One of the things I’m working on with colleagues is trying to define the minimal dosage in terms of rehabilitation. The panel didn’t come to an agreement on how many days a week or for how many hours a session rehab should go one. Nor did they decide the intensity. And, that’s how payments are determined. They’re often made based on the number of visits. Many extend out to 90 days post-discharge, but it’s never been established that 90 days is the ultimate rehabilitation dosage for hip and knee replacement. It’s ranged anywhere from less than 3-to-4 weeks to up to 20-to-24 weeks. It’s surprising and frustrating because those numbers and dosages are what payments for services are based on.
Rheumatology Network:   How does this research fit in with MACRA and changing reimbursement policies?
Dr. Westby:  I think it’s going to be the follow-up on the most recent work with quality indicators that’s going to make the difference. Expert opinion is considered low-level evidence. Now, we can take that and move forward to identify quality indicators that are true measurements that will reflect the standard of care. They will be used to provide care within the bundled payment approach in terms of letting providers know what they should monitor and report on.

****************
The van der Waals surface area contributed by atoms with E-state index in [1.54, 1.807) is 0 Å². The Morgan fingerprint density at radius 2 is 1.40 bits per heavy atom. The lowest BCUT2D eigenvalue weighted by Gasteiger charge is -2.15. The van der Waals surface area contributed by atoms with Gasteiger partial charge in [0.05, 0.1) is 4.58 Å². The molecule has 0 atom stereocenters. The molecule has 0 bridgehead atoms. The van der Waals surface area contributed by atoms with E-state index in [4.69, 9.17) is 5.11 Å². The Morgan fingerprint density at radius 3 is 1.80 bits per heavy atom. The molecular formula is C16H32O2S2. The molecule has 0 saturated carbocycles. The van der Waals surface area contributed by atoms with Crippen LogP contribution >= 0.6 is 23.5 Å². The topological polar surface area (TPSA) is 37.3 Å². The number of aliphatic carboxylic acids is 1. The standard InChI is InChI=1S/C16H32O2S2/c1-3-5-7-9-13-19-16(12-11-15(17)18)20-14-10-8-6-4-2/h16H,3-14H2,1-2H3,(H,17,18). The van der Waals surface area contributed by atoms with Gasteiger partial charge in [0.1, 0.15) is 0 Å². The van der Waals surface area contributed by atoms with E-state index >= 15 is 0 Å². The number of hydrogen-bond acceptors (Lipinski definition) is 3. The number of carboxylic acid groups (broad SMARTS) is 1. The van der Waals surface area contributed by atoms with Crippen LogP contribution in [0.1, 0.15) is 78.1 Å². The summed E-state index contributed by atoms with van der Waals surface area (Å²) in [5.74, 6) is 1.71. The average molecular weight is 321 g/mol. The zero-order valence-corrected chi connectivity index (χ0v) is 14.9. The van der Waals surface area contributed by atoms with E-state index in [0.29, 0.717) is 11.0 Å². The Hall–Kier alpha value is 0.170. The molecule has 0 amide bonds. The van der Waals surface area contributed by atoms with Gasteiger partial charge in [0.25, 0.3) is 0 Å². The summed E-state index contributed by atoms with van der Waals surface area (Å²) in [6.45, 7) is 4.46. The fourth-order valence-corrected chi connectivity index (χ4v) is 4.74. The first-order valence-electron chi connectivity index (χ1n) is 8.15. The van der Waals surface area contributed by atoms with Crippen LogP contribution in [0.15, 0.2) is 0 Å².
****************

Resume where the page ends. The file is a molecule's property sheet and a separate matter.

Rheumatology Network:   How can your work be used to promote better and improved outcomes?
Dr. Westby:  The project I’m working on now is to develop two separate tool kits. The first is for patients and family members to help them understand the quality indicators so they now have a minimum standard of care that they know they should receive. It helps them understand how to use the indicators to engage in their own care and discuss it with providers. And, in some circumstances, it might help them identify a provider to go to. If they have the choice within the community to see one private practice or another, patients can look at measurement indicators and see what the practice is reporting on. What do they make available on their website? How can the patient use that information to make an informed decision?